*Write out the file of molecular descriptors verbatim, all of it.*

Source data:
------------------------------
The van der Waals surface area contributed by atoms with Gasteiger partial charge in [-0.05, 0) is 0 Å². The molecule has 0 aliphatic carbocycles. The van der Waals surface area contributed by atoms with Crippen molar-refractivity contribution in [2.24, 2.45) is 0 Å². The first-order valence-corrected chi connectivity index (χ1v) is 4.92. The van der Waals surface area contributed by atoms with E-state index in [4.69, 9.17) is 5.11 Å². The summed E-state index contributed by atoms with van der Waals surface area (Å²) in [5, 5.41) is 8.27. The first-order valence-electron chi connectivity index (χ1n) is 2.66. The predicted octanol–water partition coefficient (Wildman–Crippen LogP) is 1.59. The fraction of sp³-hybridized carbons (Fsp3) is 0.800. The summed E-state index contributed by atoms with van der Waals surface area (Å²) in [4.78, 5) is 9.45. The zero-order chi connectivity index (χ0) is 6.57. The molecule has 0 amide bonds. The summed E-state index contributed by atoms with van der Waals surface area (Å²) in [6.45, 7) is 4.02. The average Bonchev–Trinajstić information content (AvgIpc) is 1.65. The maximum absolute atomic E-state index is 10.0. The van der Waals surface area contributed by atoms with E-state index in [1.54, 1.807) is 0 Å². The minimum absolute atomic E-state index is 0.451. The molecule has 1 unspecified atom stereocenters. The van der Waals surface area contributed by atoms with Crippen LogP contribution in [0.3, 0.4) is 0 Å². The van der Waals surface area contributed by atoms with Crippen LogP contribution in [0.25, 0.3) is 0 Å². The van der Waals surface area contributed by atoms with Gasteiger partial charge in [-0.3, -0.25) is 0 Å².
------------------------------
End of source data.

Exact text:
The van der Waals surface area contributed by atoms with Gasteiger partial charge in [-0.05, 0) is 0 Å². The molecule has 0 aliphatic carbocycles. The van der Waals surface area contributed by atoms with Crippen molar-refractivity contribution in [2.24, 2.45) is 0 Å². The first-order valence-corrected chi connectivity index (χ1v) is 4.92. The van der Waals surface area contributed by atoms with E-state index in [4.69, 9.17) is 5.11 Å². The summed E-state index contributed by atoms with van der Waals surface area (Å²) in [5, 5.41) is 8.27. The first-order valence-electron chi connectivity index (χ1n) is 2.66. The predicted octanol–water partition coefficient (Wildman–Crippen LogP) is 1.59. The fraction of sp³-hybridized carbons (Fsp3) is 0.800. The summed E-state index contributed by atoms with van der Waals surface area (Å²) in [4.78, 5) is 9.45. The zero-order chi connectivity index (χ0) is 6.57. The molecule has 0 amide bonds. The summed E-state index contributed by atoms with van der Waals surface area (Å²) in [6.45, 7) is 4.02. The average Bonchev–Trinajstić information content (AvgIpc) is 1.65. The maximum absolute atomic E-state index is 10.0. The van der Waals surface area contributed by atoms with E-state index in [1.54, 1.807) is 0 Å². The minimum absolute atomic E-state index is 0.451. The molecule has 1 unspecified atom stereocenters. The van der Waals surface area contributed by atoms with Crippen LogP contribution in [0.3, 0.4) is 0 Å². The van der Waals surface area contributed by atoms with Crippen LogP contribution in [0.25, 0.3) is 0 Å². The van der Waals surface area contributed by atoms with Gasteiger partial charge in [-0.3, -0.25) is 0 Å².